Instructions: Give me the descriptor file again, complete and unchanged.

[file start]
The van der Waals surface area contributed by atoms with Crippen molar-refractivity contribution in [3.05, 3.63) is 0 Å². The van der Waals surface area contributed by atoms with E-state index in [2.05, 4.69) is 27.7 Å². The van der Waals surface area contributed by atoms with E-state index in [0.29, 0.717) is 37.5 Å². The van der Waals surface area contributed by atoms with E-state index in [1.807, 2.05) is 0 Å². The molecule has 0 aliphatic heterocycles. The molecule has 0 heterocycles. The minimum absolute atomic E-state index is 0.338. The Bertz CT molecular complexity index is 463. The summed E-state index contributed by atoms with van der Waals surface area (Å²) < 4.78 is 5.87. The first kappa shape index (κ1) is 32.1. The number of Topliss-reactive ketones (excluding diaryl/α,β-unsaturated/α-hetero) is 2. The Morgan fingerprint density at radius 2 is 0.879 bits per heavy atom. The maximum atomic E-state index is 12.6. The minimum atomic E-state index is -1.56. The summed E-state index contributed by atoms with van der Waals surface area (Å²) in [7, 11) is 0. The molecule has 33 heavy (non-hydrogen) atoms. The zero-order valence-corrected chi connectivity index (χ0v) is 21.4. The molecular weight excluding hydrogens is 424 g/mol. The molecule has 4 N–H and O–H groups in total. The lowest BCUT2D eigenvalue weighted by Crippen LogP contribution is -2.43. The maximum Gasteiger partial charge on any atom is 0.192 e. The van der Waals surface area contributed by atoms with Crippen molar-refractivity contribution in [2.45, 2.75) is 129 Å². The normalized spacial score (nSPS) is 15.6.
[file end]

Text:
The van der Waals surface area contributed by atoms with Crippen molar-refractivity contribution in [3.05, 3.63) is 0 Å². The van der Waals surface area contributed by atoms with E-state index in [2.05, 4.69) is 27.7 Å². The van der Waals surface area contributed by atoms with E-state index in [0.29, 0.717) is 37.5 Å². The van der Waals surface area contributed by atoms with E-state index in [1.807, 2.05) is 0 Å². The molecule has 0 aliphatic heterocycles. The molecule has 0 heterocycles. The minimum absolute atomic E-state index is 0.338. The Bertz CT molecular complexity index is 463. The summed E-state index contributed by atoms with van der Waals surface area (Å²) < 4.78 is 5.87. The first kappa shape index (κ1) is 32.1. The number of Topliss-reactive ketones (excluding diaryl/α,β-unsaturated/α-hetero) is 2. The Morgan fingerprint density at radius 2 is 0.879 bits per heavy atom. The maximum atomic E-state index is 12.6. The minimum atomic E-state index is -1.56. The summed E-state index contributed by atoms with van der Waals surface area (Å²) in [7, 11) is 0. The molecule has 33 heavy (non-hydrogen) atoms. The zero-order valence-corrected chi connectivity index (χ0v) is 21.4. The molecular weight excluding hydrogens is 424 g/mol. The molecule has 4 N–H and O–H groups in total. The lowest BCUT2D eigenvalue weighted by Crippen LogP contribution is -2.43. The maximum Gasteiger partial charge on any atom is 0.192 e. The van der Waals surface area contributed by atoms with Crippen molar-refractivity contribution in [2.45, 2.75) is 129 Å². The normalized spacial score (nSPS) is 15.6.